I made this same statement, although in a totally different context. Suffice to say I agree with the conclusion of the argument. I don't, however, agree with the a priori (that it's because of some sort of bodily or existential continuity). Most all of the cells that made up Emery in 1975 have died and been replaced, the osteoclasts and osteoblasts have torn down and rebuilt the matrix of his bones several times over, and that person was four years old or so and Emery is in his mid-30s (I have met Emery only once, and I didn't know Emery the person I met and Emery the blogger were the same person (and I will happily accept arguments that they still aren't) until last week). But this isn't why I reject the idea of continuity as being the key to our sense of identity. In fact I think that continuity is a complete illusion....

  • "A strange game. The only winning move is not to play."

    Seeing things on stage, for whatever reason, tends to often speak to the state of our (where, for the purposes of this sentence, "our" = "L.'s and my") existence. So it was at the end of last week, where the official and actual end of our epic real estate saga and seeing August Wilson's last play, Radio Golf at the Seattle Rep, coincided. Radio Golf is about a lot of things, but one of them is about "playing the game," so to speak. If you, e.g., believe that the process of politics in this country is in some way broken, should you run for office? Yes, you've thrown your hat into the same broken process you want to fix thereby further validating it, but at the same time, how else can you change things...?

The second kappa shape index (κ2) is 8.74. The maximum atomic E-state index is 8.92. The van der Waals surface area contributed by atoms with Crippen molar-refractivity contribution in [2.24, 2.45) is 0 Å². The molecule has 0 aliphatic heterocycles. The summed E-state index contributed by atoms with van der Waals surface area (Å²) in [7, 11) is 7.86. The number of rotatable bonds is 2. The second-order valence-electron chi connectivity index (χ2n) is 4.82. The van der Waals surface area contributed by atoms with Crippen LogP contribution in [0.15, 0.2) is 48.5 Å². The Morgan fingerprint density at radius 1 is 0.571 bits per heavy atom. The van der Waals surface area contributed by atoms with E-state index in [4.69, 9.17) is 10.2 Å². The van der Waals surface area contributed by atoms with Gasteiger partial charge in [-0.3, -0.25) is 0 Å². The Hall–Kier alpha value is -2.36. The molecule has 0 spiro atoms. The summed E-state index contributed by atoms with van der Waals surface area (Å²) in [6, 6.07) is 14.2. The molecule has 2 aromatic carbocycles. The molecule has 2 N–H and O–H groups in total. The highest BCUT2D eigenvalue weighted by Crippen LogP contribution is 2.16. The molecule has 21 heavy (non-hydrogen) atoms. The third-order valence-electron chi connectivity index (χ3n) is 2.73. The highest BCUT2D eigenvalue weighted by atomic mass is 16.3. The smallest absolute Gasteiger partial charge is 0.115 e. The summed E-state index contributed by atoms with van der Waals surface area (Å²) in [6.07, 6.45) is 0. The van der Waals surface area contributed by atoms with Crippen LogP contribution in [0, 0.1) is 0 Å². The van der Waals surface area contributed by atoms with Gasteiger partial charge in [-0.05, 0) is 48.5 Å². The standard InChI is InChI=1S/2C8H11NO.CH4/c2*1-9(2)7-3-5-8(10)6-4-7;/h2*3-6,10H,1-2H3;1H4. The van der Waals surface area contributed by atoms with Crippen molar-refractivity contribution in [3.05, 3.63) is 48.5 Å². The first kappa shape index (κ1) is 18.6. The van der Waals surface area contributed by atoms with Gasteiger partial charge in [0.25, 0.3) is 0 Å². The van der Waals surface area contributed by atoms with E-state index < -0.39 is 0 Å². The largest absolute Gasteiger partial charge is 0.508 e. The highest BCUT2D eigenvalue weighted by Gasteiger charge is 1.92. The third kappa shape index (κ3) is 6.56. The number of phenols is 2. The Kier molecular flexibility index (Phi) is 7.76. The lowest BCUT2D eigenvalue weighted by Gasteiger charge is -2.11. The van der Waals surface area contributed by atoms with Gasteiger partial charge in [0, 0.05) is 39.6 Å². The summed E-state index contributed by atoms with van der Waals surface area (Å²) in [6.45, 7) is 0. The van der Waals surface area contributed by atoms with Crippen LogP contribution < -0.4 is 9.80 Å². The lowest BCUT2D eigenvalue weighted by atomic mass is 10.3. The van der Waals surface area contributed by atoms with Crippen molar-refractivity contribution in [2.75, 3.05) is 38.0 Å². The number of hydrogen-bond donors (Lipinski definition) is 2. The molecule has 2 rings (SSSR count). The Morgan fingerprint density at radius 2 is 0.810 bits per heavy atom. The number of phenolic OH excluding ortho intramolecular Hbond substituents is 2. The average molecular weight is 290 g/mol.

• Coastlines

    How would you measure a coastline? Do you walk along the waterline with a tape measure? At high or low tide? Or what if you took a piece of string and started winding it around each stone, or pebble, or each grain of sand? There is of course, no numerical answer to this question, but there is an interesting non-answer. For some abstract definition of the word, "interesting," anyway....

  • Camp

    When I was 18, I was in a high school production of Grease....

  • (Baseball + "The Zone" * Kant) / (Steve Miller)2 modulo Synchronicity = superposition(Randomness, God)

    It just seems so obvious that organisms or systems that are more "fit" would naturally survive, even if they emerge totally by chance, because...well, because they're more "fit." It's a hidden tautology. This is something I've long been meaning to blog about--maybe next post.

    So here it is, the next post. This thread has gone in all sorts of directions at this point, you can pick it up at Freedom From Blog, or Second Americano, or not at all if you choose.

    Some defender of ID, perhaps in the recent Pennsylvania court case, trying to envision an experiment which would support ID as a theory (which, of course, you can't do, but that's for the next paragraph) came up with observing some bacteria in a petri dish, get a number of generations going, and seeing if any of them evolved some sort of flagellum. His argument was that you wouldn't, because a flagellum is irreducibly complex, therefore ID is true (no word on why the Intelligent Designer wouldn't decide to intervene in the experiment and give all the bacteria flagella immediately--maybe his or her work is already done here?).